From her long experience, Shannie offers this counsel:
- There are things that need changing in community, country, and world, and the fresh perspective, vision, energy, and skills of the young are desperately needed.
- Find something that really turns you on because passion is essential to commitment. Join a local group already engaged in the issue to learn the ropes but if there is no group, start your own.
- Don’t be too proud to ask for advice if you need it.
- Always believe in the power of one – examples abound of great achievement coming from one person’s dream.
- People learn best in an atmosphere that is not threatening or didactic. Everyone has wisdom and sometimes it comes from the unlikely sources, so validate the concerns of people who may not agree with you.
- Forums, seminars, and roundtables are educational opportunities that foster discussion and information-sharing. Social education at its best is a process of discussion, listening, and consensus-building that involves compromise.
- If you’re doing an interview or panel presentation, anticipate some of the concerns of listeners and address them upfront. Be very clear about key messages and stay on track no matter what is thrown at you.
- Learn how to motivate others because activism cannot be done alone. The ability to communicate is needed to broaden any constituency of support.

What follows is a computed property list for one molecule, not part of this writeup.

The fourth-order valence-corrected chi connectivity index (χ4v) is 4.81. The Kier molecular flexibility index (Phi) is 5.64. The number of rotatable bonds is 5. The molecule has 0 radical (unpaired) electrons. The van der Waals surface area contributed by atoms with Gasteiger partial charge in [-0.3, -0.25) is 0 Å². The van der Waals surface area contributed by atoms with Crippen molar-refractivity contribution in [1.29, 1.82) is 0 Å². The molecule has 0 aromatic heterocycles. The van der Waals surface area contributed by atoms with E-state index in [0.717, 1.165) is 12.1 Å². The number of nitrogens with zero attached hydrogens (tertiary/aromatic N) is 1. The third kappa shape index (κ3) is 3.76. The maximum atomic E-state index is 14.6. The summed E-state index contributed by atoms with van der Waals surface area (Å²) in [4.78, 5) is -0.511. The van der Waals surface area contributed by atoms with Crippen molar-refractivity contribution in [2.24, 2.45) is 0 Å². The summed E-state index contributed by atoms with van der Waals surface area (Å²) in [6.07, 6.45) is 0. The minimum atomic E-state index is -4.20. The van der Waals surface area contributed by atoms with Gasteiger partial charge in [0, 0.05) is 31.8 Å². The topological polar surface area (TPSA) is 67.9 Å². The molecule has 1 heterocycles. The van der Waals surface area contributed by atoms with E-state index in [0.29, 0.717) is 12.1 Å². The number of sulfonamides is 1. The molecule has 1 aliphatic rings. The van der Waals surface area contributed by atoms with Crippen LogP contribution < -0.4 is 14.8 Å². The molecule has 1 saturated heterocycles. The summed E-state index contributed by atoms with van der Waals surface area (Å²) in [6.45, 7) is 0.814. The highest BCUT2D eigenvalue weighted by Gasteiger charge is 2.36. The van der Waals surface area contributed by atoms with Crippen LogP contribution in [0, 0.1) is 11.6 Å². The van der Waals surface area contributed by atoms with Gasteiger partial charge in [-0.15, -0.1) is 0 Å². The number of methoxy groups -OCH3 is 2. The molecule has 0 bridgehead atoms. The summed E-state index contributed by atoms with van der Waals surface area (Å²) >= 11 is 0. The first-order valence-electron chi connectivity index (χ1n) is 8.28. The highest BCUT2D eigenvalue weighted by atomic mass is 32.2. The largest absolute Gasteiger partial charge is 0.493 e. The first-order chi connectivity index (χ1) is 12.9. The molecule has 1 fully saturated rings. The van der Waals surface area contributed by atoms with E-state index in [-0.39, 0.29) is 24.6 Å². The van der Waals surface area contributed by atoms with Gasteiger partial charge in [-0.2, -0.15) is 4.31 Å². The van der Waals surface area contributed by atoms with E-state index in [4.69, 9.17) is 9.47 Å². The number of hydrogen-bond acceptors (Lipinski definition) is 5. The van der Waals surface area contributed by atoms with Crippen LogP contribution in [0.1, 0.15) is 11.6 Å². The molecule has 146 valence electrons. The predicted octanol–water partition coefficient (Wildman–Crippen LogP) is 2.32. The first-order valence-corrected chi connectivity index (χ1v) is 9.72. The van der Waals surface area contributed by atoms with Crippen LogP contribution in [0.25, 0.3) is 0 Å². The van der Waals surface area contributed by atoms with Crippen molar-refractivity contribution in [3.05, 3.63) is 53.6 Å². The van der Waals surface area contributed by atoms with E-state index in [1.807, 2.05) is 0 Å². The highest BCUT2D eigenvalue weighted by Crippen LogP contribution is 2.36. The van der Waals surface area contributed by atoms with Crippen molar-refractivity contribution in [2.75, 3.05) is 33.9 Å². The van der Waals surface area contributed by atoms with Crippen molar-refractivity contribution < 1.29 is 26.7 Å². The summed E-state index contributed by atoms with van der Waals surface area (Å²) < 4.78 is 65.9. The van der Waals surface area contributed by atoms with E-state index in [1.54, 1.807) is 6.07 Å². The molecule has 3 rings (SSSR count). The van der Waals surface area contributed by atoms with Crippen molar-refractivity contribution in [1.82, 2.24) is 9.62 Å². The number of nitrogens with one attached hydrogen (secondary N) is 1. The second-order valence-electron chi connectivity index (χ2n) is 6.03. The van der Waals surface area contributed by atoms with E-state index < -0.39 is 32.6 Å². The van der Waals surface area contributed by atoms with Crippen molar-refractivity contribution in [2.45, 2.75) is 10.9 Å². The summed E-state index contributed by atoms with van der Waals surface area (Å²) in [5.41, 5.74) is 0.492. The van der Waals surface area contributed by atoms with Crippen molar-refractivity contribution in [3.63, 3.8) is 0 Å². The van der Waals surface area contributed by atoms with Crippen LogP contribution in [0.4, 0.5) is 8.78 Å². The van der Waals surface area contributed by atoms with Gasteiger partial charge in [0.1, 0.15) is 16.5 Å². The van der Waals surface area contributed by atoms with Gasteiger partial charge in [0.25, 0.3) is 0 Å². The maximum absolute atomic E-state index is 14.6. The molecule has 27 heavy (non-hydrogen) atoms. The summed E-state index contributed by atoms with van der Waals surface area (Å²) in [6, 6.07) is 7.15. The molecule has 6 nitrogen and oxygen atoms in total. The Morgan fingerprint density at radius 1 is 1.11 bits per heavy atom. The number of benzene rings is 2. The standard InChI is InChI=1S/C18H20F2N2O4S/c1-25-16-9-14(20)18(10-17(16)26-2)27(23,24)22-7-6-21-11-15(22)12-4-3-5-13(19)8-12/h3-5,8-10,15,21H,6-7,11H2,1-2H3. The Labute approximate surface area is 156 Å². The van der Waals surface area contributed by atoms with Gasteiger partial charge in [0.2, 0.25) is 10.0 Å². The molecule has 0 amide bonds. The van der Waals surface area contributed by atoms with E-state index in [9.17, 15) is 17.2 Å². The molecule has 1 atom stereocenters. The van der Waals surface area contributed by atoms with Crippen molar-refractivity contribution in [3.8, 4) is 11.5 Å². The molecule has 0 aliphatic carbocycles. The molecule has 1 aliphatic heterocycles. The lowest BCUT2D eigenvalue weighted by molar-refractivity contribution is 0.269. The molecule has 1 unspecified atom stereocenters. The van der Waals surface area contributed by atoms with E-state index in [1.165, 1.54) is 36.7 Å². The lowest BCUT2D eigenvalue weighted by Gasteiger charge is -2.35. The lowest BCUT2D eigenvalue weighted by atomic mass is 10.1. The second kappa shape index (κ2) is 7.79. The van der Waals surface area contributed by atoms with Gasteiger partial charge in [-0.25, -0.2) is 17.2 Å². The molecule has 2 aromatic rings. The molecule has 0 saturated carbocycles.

- Be honest, upfront, and sincere with others. Make your case clearly and defend it.
- Integrity means having the "right motive", so people will respect your stand even when they don’t agree with it. It means you do things for the good of the community and the people you are working for and with, rather than for personal gain.
- Follow through on commitments and remain open and honest about your reasons for doing things.
- Social activists are really covert educators, so know your subject really well and keep your knowledge up-to-date.
People tend to think of social activists as being intensely involved in one large issue with a lifetime focus, but I have been a bit all over the place. But looking back, I can see a kind of thread.
When Shannie Duff began her work in the area of heritage conservation and urban revitalization work in the sixties, the term "sustainable cities" had not yet been coined. However, she believes it is this description that accommodates what she’s been doing all this time, in different ways, to protect the unique beauty of her community, make it inviting, safe, and inclusive for those who live there, advocating for affordable housing, protection of the natural environment, and promotion of active transportation.
Shannie feels that her legacy as a pioneer in the sustainable cities movement will always be in flux:
Social change is not a static process. People change, circumstances change, and new needs arise. So education can’t be a static process either. To be a good educator, you have to be aware of change, aware of the social environment, and always learning.